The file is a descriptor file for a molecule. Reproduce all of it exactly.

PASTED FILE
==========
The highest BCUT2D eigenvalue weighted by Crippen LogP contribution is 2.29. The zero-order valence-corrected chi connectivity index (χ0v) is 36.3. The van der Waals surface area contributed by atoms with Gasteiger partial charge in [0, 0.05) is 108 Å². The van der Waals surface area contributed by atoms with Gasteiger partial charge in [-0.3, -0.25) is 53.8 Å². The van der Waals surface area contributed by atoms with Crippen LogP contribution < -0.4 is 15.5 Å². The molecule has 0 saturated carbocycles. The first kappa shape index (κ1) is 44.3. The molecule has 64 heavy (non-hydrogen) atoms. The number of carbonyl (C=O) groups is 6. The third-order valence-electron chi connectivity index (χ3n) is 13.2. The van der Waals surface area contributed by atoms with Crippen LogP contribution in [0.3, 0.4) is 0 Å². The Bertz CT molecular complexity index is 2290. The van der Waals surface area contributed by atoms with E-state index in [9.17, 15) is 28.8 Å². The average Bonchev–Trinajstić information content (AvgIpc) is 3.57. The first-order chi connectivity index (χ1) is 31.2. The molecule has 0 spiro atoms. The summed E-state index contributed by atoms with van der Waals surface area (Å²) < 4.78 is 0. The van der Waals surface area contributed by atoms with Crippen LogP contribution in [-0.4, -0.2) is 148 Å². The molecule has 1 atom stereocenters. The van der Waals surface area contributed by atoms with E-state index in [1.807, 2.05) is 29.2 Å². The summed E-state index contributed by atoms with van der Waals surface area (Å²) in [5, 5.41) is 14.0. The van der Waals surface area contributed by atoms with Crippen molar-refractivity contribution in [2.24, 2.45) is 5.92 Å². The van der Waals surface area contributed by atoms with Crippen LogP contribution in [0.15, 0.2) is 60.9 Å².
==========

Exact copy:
The highest BCUT2D eigenvalue weighted by Crippen LogP contribution is 2.29. The zero-order valence-corrected chi connectivity index (χ0v) is 36.3. The van der Waals surface area contributed by atoms with Gasteiger partial charge in [0, 0.05) is 108 Å². The van der Waals surface area contributed by atoms with Gasteiger partial charge in [-0.3, -0.25) is 53.8 Å². The van der Waals surface area contributed by atoms with Crippen LogP contribution < -0.4 is 15.5 Å². The molecule has 0 saturated carbocycles. The first kappa shape index (κ1) is 44.3. The molecule has 64 heavy (non-hydrogen) atoms. The number of carbonyl (C=O) groups is 6. The third-order valence-electron chi connectivity index (χ3n) is 13.2. The van der Waals surface area contributed by atoms with Crippen LogP contribution in [0.3, 0.4) is 0 Å². The Bertz CT molecular complexity index is 2290. The van der Waals surface area contributed by atoms with E-state index in [9.17, 15) is 28.8 Å². The average Bonchev–Trinajstić information content (AvgIpc) is 3.57. The first-order chi connectivity index (χ1) is 31.2. The molecule has 0 spiro atoms. The summed E-state index contributed by atoms with van der Waals surface area (Å²) < 4.78 is 0. The van der Waals surface area contributed by atoms with Crippen LogP contribution in [-0.4, -0.2) is 148 Å². The molecule has 1 atom stereocenters. The van der Waals surface area contributed by atoms with E-state index in [1.807, 2.05) is 29.2 Å². The summed E-state index contributed by atoms with van der Waals surface area (Å²) in [5, 5.41) is 14.0. The van der Waals surface area contributed by atoms with Crippen molar-refractivity contribution in [2.24, 2.45) is 5.92 Å². The van der Waals surface area contributed by atoms with Crippen LogP contribution in [0.15, 0.2) is 60.9 Å².